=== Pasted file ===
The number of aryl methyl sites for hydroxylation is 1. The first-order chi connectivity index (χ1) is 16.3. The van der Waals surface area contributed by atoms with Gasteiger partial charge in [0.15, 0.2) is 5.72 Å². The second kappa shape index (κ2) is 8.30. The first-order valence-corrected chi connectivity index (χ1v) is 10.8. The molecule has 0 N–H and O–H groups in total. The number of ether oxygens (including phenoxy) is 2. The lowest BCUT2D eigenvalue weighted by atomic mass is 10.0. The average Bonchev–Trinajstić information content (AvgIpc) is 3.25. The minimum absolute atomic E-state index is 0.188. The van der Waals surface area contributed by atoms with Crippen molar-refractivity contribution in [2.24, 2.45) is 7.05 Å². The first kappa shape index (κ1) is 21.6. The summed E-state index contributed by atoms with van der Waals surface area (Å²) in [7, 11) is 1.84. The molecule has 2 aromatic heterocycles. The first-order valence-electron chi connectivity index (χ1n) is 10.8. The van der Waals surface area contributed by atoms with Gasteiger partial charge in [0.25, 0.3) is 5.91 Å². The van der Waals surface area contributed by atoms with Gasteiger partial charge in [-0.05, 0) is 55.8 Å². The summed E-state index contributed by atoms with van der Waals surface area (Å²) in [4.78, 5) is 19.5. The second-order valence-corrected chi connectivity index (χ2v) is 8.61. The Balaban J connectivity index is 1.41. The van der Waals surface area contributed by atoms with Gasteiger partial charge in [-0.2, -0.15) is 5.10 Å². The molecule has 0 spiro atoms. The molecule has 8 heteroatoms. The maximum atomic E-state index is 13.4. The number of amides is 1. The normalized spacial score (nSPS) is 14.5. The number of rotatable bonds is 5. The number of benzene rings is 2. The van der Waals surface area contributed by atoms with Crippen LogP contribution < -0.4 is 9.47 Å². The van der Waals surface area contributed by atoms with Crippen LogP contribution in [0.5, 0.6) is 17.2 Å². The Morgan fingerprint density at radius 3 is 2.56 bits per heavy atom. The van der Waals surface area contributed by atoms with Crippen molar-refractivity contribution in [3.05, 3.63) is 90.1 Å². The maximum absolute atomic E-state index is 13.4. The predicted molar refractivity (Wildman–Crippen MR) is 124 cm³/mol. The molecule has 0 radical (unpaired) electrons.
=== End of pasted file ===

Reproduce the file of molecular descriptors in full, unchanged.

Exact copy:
The number of aryl methyl sites for hydroxylation is 1. The first-order chi connectivity index (χ1) is 16.3. The van der Waals surface area contributed by atoms with Gasteiger partial charge in [0.15, 0.2) is 5.72 Å². The second kappa shape index (κ2) is 8.30. The first-order valence-corrected chi connectivity index (χ1v) is 10.8. The molecule has 0 N–H and O–H groups in total. The number of ether oxygens (including phenoxy) is 2. The lowest BCUT2D eigenvalue weighted by atomic mass is 10.0. The average Bonchev–Trinajstić information content (AvgIpc) is 3.25. The minimum absolute atomic E-state index is 0.188. The van der Waals surface area contributed by atoms with Crippen molar-refractivity contribution in [2.24, 2.45) is 7.05 Å². The first kappa shape index (κ1) is 21.6. The summed E-state index contributed by atoms with van der Waals surface area (Å²) in [7, 11) is 1.84. The molecule has 2 aromatic heterocycles. The first-order valence-electron chi connectivity index (χ1n) is 10.8. The van der Waals surface area contributed by atoms with Gasteiger partial charge in [0.25, 0.3) is 5.91 Å². The van der Waals surface area contributed by atoms with Gasteiger partial charge in [-0.05, 0) is 55.8 Å². The summed E-state index contributed by atoms with van der Waals surface area (Å²) in [4.78, 5) is 19.5. The second-order valence-corrected chi connectivity index (χ2v) is 8.61. The Balaban J connectivity index is 1.41. The van der Waals surface area contributed by atoms with Gasteiger partial charge in [-0.2, -0.15) is 5.10 Å². The molecule has 0 spiro atoms. The molecule has 8 heteroatoms. The maximum atomic E-state index is 13.4. The number of amides is 1. The normalized spacial score (nSPS) is 14.5. The number of rotatable bonds is 5. The number of benzene rings is 2. The van der Waals surface area contributed by atoms with Crippen LogP contribution < -0.4 is 9.47 Å². The van der Waals surface area contributed by atoms with Crippen LogP contribution in [0.5, 0.6) is 17.2 Å². The Morgan fingerprint density at radius 3 is 2.56 bits per heavy atom. The van der Waals surface area contributed by atoms with Crippen molar-refractivity contribution in [3.05, 3.63) is 90.1 Å². The maximum absolute atomic E-state index is 13.4. The predicted molar refractivity (Wildman–Crippen MR) is 124 cm³/mol. The molecule has 0 radical (unpaired) electrons.